Trapped With My Teacher

By: Penny Wylder

“Let me see,” I reply, not trusting the unsure note in his voice.

With one last scowl, he leads me through a narrow kitchen—gas stovetop, that’s good, in case we lose power—and out back. Sure enough, there is a wood stack, complete with a tarp over it to keep the wood dry in the snow. Still, I cross my arms and lean back to study the sky, assessing. “We should bring more of this inside,” I say. “Just in case it really starts to come down. We’ll want to have enough dry wood so we can use it to dry off any wet wood if we need to delve into the deeper reserves later.”

He casts a sideways glance at me, assessing as well. But if he wants to argue, he bites his tongue over it for now. Tony pulls the tarp back a little, and working together, we carry armful after armful of wood into the little mudroom off the kitchen. Every now and then as I pass him squeezing through the narrow back door of the cabin, our arms brush, and a fresh riot of tingles shoot along my skin.

I ignore that and keep my face expressionless, my attention focused on the task at hand. I don’t have time to be distracted by anyone right now, much less him. I need to make sure we’re prepared in case this storm gets as bad as the radio claims it will.

Once we’ve brought in enough wood to last us at least three days, just in case it’s a really thick blizzard—it’ll take the snowplows a while to make it this far up into the mountains—I fix the tarp over the remaining wood and head back into the house to assess the rest of the cabin.

For his part, Professor Lakewood just leans back against the gas stove and watches me move around the cabin.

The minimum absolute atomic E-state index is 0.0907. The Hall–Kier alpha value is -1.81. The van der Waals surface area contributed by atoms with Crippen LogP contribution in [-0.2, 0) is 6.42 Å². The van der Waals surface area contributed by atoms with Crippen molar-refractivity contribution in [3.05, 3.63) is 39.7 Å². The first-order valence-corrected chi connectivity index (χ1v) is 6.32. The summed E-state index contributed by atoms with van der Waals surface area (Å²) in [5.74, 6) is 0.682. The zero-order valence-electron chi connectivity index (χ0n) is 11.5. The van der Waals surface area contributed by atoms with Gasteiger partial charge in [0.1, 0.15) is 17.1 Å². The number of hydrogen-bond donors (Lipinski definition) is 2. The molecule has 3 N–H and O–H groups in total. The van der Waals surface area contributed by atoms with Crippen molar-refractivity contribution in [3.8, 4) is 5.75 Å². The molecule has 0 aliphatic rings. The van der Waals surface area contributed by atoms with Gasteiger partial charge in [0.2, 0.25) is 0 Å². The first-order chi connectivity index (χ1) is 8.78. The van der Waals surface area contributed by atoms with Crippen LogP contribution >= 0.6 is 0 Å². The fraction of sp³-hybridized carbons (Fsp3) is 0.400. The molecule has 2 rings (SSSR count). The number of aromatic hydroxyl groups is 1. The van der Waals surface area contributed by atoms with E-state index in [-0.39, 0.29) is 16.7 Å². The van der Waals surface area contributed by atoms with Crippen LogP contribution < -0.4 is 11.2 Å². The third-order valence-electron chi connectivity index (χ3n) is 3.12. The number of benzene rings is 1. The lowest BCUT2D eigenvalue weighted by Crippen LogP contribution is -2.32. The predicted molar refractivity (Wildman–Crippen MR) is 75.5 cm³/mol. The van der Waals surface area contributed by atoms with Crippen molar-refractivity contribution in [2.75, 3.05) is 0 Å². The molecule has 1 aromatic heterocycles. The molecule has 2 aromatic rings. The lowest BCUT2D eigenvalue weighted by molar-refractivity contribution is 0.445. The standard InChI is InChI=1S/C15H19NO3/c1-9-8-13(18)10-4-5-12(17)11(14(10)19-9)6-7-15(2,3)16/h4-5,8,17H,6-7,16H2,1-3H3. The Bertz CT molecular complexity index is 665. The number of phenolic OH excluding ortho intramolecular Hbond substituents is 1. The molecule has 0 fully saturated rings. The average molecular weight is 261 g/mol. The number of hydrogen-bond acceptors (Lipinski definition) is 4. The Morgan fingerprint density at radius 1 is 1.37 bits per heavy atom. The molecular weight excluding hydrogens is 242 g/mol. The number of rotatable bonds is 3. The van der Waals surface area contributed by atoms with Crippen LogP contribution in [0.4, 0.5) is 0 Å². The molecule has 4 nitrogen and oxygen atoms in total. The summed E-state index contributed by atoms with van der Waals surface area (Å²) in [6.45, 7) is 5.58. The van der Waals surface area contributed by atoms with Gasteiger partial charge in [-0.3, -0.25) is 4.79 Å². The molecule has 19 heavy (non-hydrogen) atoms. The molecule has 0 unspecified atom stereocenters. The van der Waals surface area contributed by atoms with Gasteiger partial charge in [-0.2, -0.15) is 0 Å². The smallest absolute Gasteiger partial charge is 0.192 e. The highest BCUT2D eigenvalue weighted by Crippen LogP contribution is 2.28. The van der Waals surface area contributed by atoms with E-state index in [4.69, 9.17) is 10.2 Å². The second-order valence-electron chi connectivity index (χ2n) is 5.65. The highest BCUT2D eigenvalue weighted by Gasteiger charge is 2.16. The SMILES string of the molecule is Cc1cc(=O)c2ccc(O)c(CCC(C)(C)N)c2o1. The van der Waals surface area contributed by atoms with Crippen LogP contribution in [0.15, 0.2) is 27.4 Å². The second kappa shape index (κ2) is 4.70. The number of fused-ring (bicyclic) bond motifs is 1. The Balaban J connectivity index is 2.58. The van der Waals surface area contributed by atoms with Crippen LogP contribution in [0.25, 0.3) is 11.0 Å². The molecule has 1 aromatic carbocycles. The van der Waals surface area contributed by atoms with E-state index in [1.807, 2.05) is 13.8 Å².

Right. So there’s a tiny little living room with a small couch—not big enough for anyone to sleep on unless they curl up into fetal position. Aside from that and the wood-burning stove, there’s the kitchen—really just a galley kitchen with the stovetop, a tiny sink, and a little icebox with some basics inside. I find a few jugs of water, some dry goods—mostly cereal and preserves, so that’s something. Aside from that, some frozen meat and fish in the tiny fridge—hard to judge how old it is, but when I scrape off some ice patches to read the sell-by date, it still looks good. And we can stick that out in the snow to keep if the power fails.

Beyond the kitchen is the real dilemma, though. I stop short on the threshold and stare a moment at the bedroom. It’s tiny, even smaller than the kitchen. “Bedroom” is a generous word for it, really. More like “sleepable closet.”

Professor Lakewood steps up beside me to peer over my shoulder. “Going to be a cozy fit,” he points out.

That’s putting it lightly. The bed takes up the entire “room,” and it’s a single bed. Plenty of fuzzy blankets to keep warm, and a cute little reading nook beside it stacked with books and a lamp. But definitely not made for more than one person. Let alone two people who currently hate each another.

“I’ll take the couch,” I say.

He scoffs. “Don’t be ridiculous. A child could barely fit on that couch.”

“I’ll make it work.” I spin around and brush past him. Our shoulders collide, and damn him, that distracts me all over again, because I can’t help thinking if we shared that bed, what it would feel like to have his warm, muscular body curled up against mine. How would those washboard abs feel against my backside, with his strong arms wrapped around my waist? And if I arched back against him, pressed my hips to his, would I feel something else? Feel him getting excited by my proximity, growing hard against my ass? How big is the cock he’s hiding in those loose jeans?

I shake myself. Stop it. You hate him, remember?

Luckily, he doesn’t make it easy to forget. “I know problem-solving isn’t your strong suit, Corina, but you have to admit we’ll both need to share the bed. Especially if the temperature drops more than it already has. We’ll need to conserve body heat.”

I grimace with my back still turned. He’s right. That doesn’t mean I need to admit it yet. “Well we’ll just have to wait and see what the temperature does,” I reply. Then I step into the kitchen and eye the wood stack. About a quarter of it is smaller bits and pieces—kindling we’ll be able to use to get the fire started. The rest are big logs. They’ll be good for once we have the heat roaring, but we’ll need a little more in-between pieces.

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